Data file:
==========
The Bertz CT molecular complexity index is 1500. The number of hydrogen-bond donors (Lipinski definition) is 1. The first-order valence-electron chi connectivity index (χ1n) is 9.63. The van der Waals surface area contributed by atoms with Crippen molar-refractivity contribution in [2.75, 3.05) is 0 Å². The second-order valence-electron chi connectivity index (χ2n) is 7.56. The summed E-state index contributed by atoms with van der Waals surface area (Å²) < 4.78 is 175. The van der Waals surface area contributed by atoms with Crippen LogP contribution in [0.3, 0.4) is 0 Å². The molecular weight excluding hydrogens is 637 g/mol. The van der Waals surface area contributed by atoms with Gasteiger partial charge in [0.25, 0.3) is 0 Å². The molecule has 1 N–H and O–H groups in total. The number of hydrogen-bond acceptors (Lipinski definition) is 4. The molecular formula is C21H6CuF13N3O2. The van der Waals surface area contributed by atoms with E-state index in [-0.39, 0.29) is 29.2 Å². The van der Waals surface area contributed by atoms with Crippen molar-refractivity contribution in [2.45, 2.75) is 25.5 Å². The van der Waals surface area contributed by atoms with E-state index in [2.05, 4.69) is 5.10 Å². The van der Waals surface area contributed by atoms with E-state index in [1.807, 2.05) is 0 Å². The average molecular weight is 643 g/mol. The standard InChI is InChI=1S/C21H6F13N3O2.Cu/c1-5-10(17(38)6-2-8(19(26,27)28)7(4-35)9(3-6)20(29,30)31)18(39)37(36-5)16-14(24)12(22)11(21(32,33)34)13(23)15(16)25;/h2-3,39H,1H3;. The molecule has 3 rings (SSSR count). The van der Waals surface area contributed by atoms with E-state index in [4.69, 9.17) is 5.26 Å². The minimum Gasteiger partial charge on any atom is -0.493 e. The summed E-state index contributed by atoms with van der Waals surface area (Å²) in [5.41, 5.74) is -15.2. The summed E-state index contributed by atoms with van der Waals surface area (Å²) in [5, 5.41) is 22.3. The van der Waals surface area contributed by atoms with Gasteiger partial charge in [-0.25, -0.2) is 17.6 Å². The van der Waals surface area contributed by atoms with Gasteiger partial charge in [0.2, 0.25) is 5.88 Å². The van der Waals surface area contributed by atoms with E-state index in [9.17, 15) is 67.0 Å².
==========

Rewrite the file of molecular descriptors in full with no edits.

The Bertz CT molecular complexity index is 1500. The number of hydrogen-bond donors (Lipinski definition) is 1. The first-order valence-electron chi connectivity index (χ1n) is 9.63. The van der Waals surface area contributed by atoms with Crippen molar-refractivity contribution in [2.75, 3.05) is 0 Å². The second-order valence-electron chi connectivity index (χ2n) is 7.56. The summed E-state index contributed by atoms with van der Waals surface area (Å²) < 4.78 is 175. The van der Waals surface area contributed by atoms with Crippen LogP contribution in [0.3, 0.4) is 0 Å². The molecular weight excluding hydrogens is 637 g/mol. The van der Waals surface area contributed by atoms with Gasteiger partial charge in [0.25, 0.3) is 0 Å². The molecule has 1 N–H and O–H groups in total. The number of hydrogen-bond acceptors (Lipinski definition) is 4. The molecular formula is C21H6CuF13N3O2. The van der Waals surface area contributed by atoms with E-state index in [-0.39, 0.29) is 29.2 Å². The van der Waals surface area contributed by atoms with Crippen molar-refractivity contribution in [2.45, 2.75) is 25.5 Å². The van der Waals surface area contributed by atoms with E-state index in [2.05, 4.69) is 5.10 Å². The van der Waals surface area contributed by atoms with E-state index in [1.807, 2.05) is 0 Å². The average molecular weight is 643 g/mol. The standard InChI is InChI=1S/C21H6F13N3O2.Cu/c1-5-10(17(38)6-2-8(19(26,27)28)7(4-35)9(3-6)20(29,30)31)18(39)37(36-5)16-14(24)12(22)11(21(32,33)34)13(23)15(16)25;/h2-3,39H,1H3;. The molecule has 3 rings (SSSR count). The van der Waals surface area contributed by atoms with E-state index in [4.69, 9.17) is 5.26 Å². The minimum Gasteiger partial charge on any atom is -0.493 e. The summed E-state index contributed by atoms with van der Waals surface area (Å²) in [5.41, 5.74) is -15.2. The summed E-state index contributed by atoms with van der Waals surface area (Å²) in [5, 5.41) is 22.3. The van der Waals surface area contributed by atoms with Gasteiger partial charge in [-0.25, -0.2) is 17.6 Å². The van der Waals surface area contributed by atoms with Gasteiger partial charge in [0.2, 0.25) is 5.88 Å². The van der Waals surface area contributed by atoms with E-state index in [9.17, 15) is 67.0 Å².